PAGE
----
We believe in transparency and maintain editorial independence from our advertisers. Our team does not receive direct compensation from advertisers, allowing us to create unbiased content that prioritizes your interests.

Phosphatidylserine side effects tend to be relatively mild as long as the user takes safe quantities of the drug. They usually include only mild gastrointenstinal discomfort. When taken with other drugs, especially some types of blood thinners, the side effects of phosphatidylserine can include thinning the blood to unhealthy levels. One other concern when taking phosphatidylserine is that scientists have not fully determined the safe maximum doses of the drug for children or for the elderly, so patients in these groups should consume only small amounts of the drug.

Phosphatidylserine is a chemical that belongs to the phospholipid class of chemical compounds. It is an important part of the cell membrane, and the human body produces small amounts of it on its own. There is some evidence to suggest that supplementing the body's nature levels of phosphatidylserine can lead to improved mental function. As a result, scientists believe that the drug can help to treat certain mental illnesses, such as Alzheimer's disease, depression and attention deficit hyperactivity disorder (ADHD).

Initially, pharmaceutical companies used cow brains to derive phosphatidylserine for supplements. There has been concern, though, that this method might cause phosphatidylserine side effects that include contracting harmful viruses, such as mad cow disease. Phosphatidylserineis has come to be derived from vegetable substances, although there is some evidence to suggest that the supplement is less effective when vegetables are its source.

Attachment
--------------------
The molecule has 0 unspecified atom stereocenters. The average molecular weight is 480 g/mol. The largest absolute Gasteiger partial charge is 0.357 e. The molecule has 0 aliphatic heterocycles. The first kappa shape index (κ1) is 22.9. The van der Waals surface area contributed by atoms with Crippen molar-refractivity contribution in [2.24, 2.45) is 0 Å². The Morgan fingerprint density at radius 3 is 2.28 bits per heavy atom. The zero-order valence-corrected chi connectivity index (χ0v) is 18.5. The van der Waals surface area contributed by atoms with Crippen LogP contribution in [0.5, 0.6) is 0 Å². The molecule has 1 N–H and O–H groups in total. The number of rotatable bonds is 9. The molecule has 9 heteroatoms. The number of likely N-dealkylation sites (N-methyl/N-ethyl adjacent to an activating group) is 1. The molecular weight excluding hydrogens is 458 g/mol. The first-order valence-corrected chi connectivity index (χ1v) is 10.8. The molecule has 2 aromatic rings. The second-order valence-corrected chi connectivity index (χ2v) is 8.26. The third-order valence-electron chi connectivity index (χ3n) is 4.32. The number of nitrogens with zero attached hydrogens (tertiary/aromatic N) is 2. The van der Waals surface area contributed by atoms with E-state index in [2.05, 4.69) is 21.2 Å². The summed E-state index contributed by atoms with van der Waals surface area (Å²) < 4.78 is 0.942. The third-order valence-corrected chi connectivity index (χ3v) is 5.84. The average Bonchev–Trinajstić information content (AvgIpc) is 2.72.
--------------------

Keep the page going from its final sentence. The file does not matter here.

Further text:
There also is some evidence to suggest that phosphatidylserine can be beneficial to athletes. The substance can cause a slight decrease in the body's release of cortisol during a workout. Cortisol causes the muscles to break down, which can limit the muscle's growth and lead to soreness, thus delaying future workouts. Limiting cortisol might help athletes to build muscle more quickly. In order to achieve this benefit, though, an athlete must take large amounts of phosphatidylserine, which in turn subjects him or her to phosphatidylserine side effects to a greater degree.

The phosphatidylserine side effects that are of greatest concern are those involving its interaction with various blood thinners. This problem arises most often when subjects take ginko. Ginko, like phosphatidylserine, helps with mental function, so it is not uncommon for subjects to take both drugs. Ginko is a blood thinner, though, and evidence suggests that phosphatidylserine might increase the thinning effects of ginko, possibly to harmful levels. This also might be true when subjects take phosphatidylserine with other blood thinning drugs, such as warfarin, aspirin, pentoxifylline, clopidogrel, ticlopidine, garlic and vitamin E.